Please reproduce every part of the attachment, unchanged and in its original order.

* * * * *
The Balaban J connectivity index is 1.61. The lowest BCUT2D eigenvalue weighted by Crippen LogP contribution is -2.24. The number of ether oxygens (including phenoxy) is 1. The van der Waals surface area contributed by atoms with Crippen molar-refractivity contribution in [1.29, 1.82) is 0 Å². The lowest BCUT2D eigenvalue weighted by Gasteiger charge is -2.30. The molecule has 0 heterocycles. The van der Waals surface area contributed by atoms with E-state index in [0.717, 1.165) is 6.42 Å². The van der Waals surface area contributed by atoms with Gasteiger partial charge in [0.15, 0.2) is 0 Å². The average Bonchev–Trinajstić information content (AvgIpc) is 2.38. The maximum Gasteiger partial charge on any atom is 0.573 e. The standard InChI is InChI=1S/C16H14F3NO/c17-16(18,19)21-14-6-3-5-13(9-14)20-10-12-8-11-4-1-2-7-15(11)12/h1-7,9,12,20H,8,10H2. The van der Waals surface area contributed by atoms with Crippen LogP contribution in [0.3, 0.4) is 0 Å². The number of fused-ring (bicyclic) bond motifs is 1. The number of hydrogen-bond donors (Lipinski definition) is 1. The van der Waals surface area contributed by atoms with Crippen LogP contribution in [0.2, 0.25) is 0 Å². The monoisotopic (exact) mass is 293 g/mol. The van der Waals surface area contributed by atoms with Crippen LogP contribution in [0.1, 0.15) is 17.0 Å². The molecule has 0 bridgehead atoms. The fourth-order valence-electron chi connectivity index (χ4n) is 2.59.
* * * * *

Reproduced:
The Balaban J connectivity index is 1.61. The lowest BCUT2D eigenvalue weighted by Crippen LogP contribution is -2.24. The number of ether oxygens (including phenoxy) is 1. The van der Waals surface area contributed by atoms with Crippen molar-refractivity contribution in [1.29, 1.82) is 0 Å². The lowest BCUT2D eigenvalue weighted by Gasteiger charge is -2.30. The molecule has 0 heterocycles. The van der Waals surface area contributed by atoms with E-state index in [0.717, 1.165) is 6.42 Å². The van der Waals surface area contributed by atoms with Gasteiger partial charge in [0.15, 0.2) is 0 Å². The average Bonchev–Trinajstić information content (AvgIpc) is 2.38. The maximum Gasteiger partial charge on any atom is 0.573 e. The standard InChI is InChI=1S/C16H14F3NO/c17-16(18,19)21-14-6-3-5-13(9-14)20-10-12-8-11-4-1-2-7-15(11)12/h1-7,9,12,20H,8,10H2. The van der Waals surface area contributed by atoms with Crippen LogP contribution in [0.3, 0.4) is 0 Å². The number of fused-ring (bicyclic) bond motifs is 1. The number of hydrogen-bond donors (Lipinski definition) is 1. The van der Waals surface area contributed by atoms with Crippen LogP contribution in [0.2, 0.25) is 0 Å². The monoisotopic (exact) mass is 293 g/mol. The van der Waals surface area contributed by atoms with Crippen LogP contribution in [0.1, 0.15) is 17.0 Å². The molecule has 0 bridgehead atoms. The fourth-order valence-electron chi connectivity index (χ4n) is 2.59.